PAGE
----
Corey Knollinger

Glynis Board / West Virginia Public Broadcasting

Organizations in West Virginia like the Community Foundation of the Ohio Valley (CFOV) are working to address youth retention in West Virginia by exposing current college students to opportunities that exist in the region.

Corey Knollinger / West Virginia Public Broadcasting

Several breweries across the state are hosting events as part of West Virginia Craft Beer Week, which kicked off this past weekend, June 15-16. Some in the craft beer industry are celebrating new regulations that the state legislature passed earlier this spring.

Serenity Hills Life Center

A new residential recovery center is opening its doors in Wheeling this June. The Serenity Hills Life Center will host an open house for the public this week.

West Virginia Children's Health Insurance Program

Governor Jim Justice has announced the appointment of a new director for the state’s Children’s Health Insurance Program.

Charleston Area Medical Center

A study conducted by the Charleston Area Medical Center Health Education and Research Institute and West Virginia University found a relationship between income and the risk of dying from a stroke.


Corey Knollinger / West Virginia Public Broadcasting

Most people are familiar with the idea of first aid — like what to do to when dealing with a cut or scrape — but not everyone knows what to do when their friend is showing signs of mental illness. There’s a class dedicated having a better mental health first aid response. One of these classes was recently held in the Northern Panhandle.  


Corey Knollinger / West Virginia Public Broadcasting

After West Virginia’s voter ID law went into effect last year an organization focused on increasing voter registration and voter turnout launched a new initiative in the state to help people gain proper identification. Spread the Vote now operates in nine states, and aims not only to give people a chance to vote, but also a better chance in life.

Rebecca Kiger

Science can be a hard subject to understand, especially upper-level higher-ed science courses. A professor in West Virginia’s Northern Panhandle is creatively cracking the code to help his students understand tricky topics.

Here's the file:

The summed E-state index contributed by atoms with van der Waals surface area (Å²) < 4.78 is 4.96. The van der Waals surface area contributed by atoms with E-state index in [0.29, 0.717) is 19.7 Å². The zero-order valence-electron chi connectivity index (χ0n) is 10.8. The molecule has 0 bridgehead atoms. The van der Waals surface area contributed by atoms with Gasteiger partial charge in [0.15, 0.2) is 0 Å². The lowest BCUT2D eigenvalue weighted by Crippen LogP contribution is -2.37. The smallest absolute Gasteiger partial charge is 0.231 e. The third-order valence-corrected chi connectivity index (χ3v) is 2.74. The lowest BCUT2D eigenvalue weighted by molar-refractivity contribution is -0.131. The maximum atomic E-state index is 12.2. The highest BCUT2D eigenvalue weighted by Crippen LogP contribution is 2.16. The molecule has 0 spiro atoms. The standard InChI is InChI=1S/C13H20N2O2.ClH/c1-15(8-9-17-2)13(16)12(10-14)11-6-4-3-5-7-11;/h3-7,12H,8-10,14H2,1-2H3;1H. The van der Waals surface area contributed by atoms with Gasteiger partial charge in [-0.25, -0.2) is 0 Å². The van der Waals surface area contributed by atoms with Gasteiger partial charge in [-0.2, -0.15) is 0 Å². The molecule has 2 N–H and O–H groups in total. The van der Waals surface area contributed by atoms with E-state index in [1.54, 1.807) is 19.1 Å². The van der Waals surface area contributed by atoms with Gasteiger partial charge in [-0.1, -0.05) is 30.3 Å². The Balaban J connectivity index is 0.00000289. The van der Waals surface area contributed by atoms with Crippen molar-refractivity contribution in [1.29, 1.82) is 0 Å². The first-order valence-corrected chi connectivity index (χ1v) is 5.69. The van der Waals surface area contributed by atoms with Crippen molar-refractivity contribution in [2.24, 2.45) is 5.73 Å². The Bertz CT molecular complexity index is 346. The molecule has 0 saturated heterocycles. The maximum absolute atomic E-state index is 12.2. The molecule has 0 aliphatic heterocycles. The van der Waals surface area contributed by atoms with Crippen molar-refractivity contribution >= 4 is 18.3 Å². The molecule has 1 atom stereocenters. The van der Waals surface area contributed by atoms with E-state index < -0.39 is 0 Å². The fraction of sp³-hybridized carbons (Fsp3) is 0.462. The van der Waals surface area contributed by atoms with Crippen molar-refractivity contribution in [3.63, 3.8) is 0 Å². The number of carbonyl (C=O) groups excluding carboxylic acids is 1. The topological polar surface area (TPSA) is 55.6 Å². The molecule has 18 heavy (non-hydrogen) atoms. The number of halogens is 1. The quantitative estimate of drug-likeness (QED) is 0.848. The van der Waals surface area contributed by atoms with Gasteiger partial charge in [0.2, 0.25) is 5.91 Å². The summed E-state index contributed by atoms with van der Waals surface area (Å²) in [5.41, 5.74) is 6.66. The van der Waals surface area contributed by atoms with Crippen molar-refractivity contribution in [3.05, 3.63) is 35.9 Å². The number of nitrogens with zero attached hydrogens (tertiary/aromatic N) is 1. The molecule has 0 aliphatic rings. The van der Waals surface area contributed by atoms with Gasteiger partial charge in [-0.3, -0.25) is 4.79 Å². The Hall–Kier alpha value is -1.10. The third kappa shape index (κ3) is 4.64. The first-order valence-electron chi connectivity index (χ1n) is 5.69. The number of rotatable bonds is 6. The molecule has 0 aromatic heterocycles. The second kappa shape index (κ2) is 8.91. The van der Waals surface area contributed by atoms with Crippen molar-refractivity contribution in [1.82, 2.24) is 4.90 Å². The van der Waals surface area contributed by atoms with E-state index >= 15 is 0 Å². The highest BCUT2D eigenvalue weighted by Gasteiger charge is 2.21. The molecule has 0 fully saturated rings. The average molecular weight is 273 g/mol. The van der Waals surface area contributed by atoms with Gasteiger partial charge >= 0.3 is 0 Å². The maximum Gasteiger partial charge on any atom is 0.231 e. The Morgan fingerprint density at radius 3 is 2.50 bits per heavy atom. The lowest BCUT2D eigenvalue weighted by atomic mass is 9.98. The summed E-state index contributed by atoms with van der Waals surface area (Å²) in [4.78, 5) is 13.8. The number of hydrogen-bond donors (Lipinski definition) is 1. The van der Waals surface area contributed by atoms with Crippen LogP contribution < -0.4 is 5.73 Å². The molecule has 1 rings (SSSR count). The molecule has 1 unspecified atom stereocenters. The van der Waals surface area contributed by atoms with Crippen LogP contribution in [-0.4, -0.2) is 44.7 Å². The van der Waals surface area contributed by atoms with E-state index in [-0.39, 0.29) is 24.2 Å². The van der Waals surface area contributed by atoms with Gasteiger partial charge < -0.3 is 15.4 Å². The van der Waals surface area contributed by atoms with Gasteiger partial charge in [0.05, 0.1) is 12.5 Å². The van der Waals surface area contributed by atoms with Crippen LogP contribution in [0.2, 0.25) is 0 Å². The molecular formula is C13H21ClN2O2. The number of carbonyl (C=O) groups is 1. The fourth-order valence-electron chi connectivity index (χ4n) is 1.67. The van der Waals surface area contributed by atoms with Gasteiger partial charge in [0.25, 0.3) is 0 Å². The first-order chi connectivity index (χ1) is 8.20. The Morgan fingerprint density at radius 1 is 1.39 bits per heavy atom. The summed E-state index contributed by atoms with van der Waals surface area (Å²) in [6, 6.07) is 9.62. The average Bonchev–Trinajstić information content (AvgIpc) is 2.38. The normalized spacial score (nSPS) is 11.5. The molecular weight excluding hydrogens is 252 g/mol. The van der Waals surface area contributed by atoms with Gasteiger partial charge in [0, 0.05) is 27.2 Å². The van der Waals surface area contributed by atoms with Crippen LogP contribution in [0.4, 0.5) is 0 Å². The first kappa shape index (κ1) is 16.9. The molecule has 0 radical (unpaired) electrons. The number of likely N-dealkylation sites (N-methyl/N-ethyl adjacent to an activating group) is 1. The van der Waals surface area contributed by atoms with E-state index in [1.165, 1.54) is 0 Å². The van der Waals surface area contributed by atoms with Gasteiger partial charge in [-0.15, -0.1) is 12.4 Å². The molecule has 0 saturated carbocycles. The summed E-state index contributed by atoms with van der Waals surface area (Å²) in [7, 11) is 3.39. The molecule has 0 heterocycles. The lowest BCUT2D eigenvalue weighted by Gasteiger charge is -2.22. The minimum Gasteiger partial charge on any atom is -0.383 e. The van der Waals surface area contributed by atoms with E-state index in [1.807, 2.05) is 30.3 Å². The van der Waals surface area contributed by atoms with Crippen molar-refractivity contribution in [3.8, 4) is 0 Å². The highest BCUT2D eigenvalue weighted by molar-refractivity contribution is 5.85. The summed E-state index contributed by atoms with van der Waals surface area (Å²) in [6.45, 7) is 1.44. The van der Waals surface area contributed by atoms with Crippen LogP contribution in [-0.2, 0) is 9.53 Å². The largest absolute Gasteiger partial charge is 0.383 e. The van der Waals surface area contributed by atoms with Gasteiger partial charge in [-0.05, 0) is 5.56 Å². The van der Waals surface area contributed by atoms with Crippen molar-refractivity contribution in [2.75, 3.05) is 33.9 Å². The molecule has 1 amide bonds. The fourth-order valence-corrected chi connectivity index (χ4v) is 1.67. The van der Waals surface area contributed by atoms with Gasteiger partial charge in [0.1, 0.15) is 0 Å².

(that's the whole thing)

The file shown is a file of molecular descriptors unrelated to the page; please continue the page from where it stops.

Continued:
Joe Horzempa is an associate professor of Biology at West Liberty University, and he has what could be described as an unorthodox way of teaching science. 

John Deskins / West Virginia University

Economists at West Virginia University say parts of the state are seeing job growth after economic downturn, but other areas have a longer road to economic recovery.  

Wetzel County 4-H and FFA Ham Bacon and Egg Sale
Corey Knollinger / West Virginia Public Broadcasting

Across the state, high schools offer career and technical education to give students a leg up in their fields before graduating. These programs can include skilled trades like welding, shop classes, or even meat processing.


Explorer Academy People in Hall
Clark Davis / West Virginia Public Broadcasting

 

West Virginia is one of only two states to lose population in the last 10 years, according to recently-released data analysis by the non-profit The Pew Charitable Trusts.

 

According to census data analyzed by the group, West Virginia has lost about 34,500 people since 2008. Over the last decade, the data showed West Virginia’s population dropped two-tenths of a percent each year on average.

Cory Knollinger / West Virginia Public Broadcasting

Teachers and service personnel in the Northern Panhandle joined picket lines this morning and were on their way home before a typical school day would have closed. Many teachers were relieved, but uneasy.

Corey Knollinger / West Virginia Public Broadcasting

West Virginia’s small but active hip-hop community is striving to normalize hip-hop as an art form. The YWCA in Wheeling recently held an event called Hip Hop: A Black Tie Affair to help bring legitimacy to the community in the Northern Panhandle.  

 


 

Shayla Klein / West Virginia Public Broadcasting

Along the banks of the Ohio River and other waterways, there are several places where -- after a heavy rain -- Native American artifacts still crop up today. Despite these clues, archeologists and historians haven’t been able to paint a clear picture of the people who lived here before white settlers.

Artifacts have led archeologists to believe people first came to the region about 14,000 years ago, hunting woolly mammoths and dodging sabertooth cats. There were also people here 2,500 years ago building mounds. But most of what is known outside of that revolves around tribes that lived in the region around the late 1600’s -- tribes  forced to relocate in the mid 1800’s. And there’s a lot of speculation about that, too.